Occasional visiting birds

The Pied Bush Chat below is a typical example for the group of occasional visitors. This small passerine bird is usually found in an area ranging from West and Central Asia to the Indian Subcontinent and South East Asia.

We captured the picture, below, in Neot Smadar in the south of Israel in March 2014. This was only the seventh time that someone spotted this bird in Israel, making it a very rare bird for this area.

Indeed during our research we stumbled upon many enthusiastic birders who, having an efficient network of information exchange, drove hundreds of kilometers just to register this bird in their list of birds sited in the area.

 Pied bush chat (Male-Black)
Pied bush chat (Male-Black) – Passeriformes>passerie>Muscicapidae>Saxicola>Saxicola carpata

Nomadic and wandering Birds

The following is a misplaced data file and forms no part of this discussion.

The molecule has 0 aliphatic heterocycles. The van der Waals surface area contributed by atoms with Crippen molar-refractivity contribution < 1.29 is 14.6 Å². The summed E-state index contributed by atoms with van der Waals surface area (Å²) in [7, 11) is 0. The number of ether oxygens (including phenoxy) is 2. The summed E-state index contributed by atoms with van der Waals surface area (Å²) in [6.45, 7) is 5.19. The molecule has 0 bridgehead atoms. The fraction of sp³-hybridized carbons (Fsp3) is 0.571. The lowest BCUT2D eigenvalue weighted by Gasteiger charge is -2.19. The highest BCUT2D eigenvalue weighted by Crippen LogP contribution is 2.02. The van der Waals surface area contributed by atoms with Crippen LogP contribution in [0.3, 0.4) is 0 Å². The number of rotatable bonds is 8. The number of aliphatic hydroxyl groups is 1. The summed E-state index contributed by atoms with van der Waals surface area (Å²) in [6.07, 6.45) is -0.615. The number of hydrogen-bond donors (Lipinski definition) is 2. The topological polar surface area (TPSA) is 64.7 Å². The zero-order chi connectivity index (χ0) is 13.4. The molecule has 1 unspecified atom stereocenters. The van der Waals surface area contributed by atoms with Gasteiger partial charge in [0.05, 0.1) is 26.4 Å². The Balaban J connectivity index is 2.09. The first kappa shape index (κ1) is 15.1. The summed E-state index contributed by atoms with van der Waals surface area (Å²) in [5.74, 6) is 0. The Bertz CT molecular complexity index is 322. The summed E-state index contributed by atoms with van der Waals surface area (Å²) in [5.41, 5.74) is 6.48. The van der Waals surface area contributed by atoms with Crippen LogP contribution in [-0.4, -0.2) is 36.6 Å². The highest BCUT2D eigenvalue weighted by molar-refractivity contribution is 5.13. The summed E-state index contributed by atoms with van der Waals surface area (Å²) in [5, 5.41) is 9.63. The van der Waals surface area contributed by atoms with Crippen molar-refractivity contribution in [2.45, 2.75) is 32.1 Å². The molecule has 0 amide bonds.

Nomadic birds move between locations in what appears to be an erratic fashion. These birds seem to be more ‘free spirited’ in their wandering. However the underlying reason for movement remains the same – availability of food and water.

Typically nomadic birds are associated with desert locations and other harsh environments.

Nomadic or wandering Griffon Vultures

One example of a nomadic or wandering bird is the griffon vulture. This vulture can be found nesting among the Gamla cliffs in the north of Israel.

Griffon Vulture during the nesting period in Gamla Israel
Griffon Vulture during the nesting period in Gamla Israel

The griffon vulture is one of the most impressive raptures one sees in Israel. It can reach a length of over a meter and wing span of 2.7 meters. Its strength and size enable it, during its daily search for food, to fly distances of over 100 km by soaring and gliding – hardly moving its wings.

The griffon vulture is important for the balance of the ecosystem since it feeds on dead animals. By doing this it clears the environment and helps to prevent the spread of disease. It is well documented by nature reserve authorities, and is considered a protected species.